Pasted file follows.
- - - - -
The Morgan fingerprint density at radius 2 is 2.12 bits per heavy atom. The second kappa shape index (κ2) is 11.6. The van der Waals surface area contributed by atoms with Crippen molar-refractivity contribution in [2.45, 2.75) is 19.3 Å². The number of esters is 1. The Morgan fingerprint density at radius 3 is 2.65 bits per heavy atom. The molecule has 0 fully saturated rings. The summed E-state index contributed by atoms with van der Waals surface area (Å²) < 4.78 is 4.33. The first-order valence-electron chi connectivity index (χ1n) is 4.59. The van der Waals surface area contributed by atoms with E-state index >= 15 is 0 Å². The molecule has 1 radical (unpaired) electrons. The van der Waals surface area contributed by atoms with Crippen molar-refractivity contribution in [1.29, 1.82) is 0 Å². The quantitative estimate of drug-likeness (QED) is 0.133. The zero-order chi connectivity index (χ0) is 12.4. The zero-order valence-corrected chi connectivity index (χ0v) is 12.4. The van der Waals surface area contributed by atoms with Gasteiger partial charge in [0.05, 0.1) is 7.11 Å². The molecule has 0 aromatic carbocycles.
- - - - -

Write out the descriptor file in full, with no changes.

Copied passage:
The Morgan fingerprint density at radius 2 is 2.12 bits per heavy atom. The second kappa shape index (κ2) is 11.6. The van der Waals surface area contributed by atoms with Crippen molar-refractivity contribution in [2.45, 2.75) is 19.3 Å². The number of esters is 1. The Morgan fingerprint density at radius 3 is 2.65 bits per heavy atom. The molecule has 0 fully saturated rings. The summed E-state index contributed by atoms with van der Waals surface area (Å²) < 4.78 is 4.33. The first-order valence-electron chi connectivity index (χ1n) is 4.59. The van der Waals surface area contributed by atoms with E-state index >= 15 is 0 Å². The molecule has 1 radical (unpaired) electrons. The van der Waals surface area contributed by atoms with Crippen molar-refractivity contribution in [1.29, 1.82) is 0 Å². The quantitative estimate of drug-likeness (QED) is 0.133. The zero-order chi connectivity index (χ0) is 12.4. The zero-order valence-corrected chi connectivity index (χ0v) is 12.4. The van der Waals surface area contributed by atoms with Gasteiger partial charge in [0.05, 0.1) is 7.11 Å². The molecule has 0 aromatic carbocycles.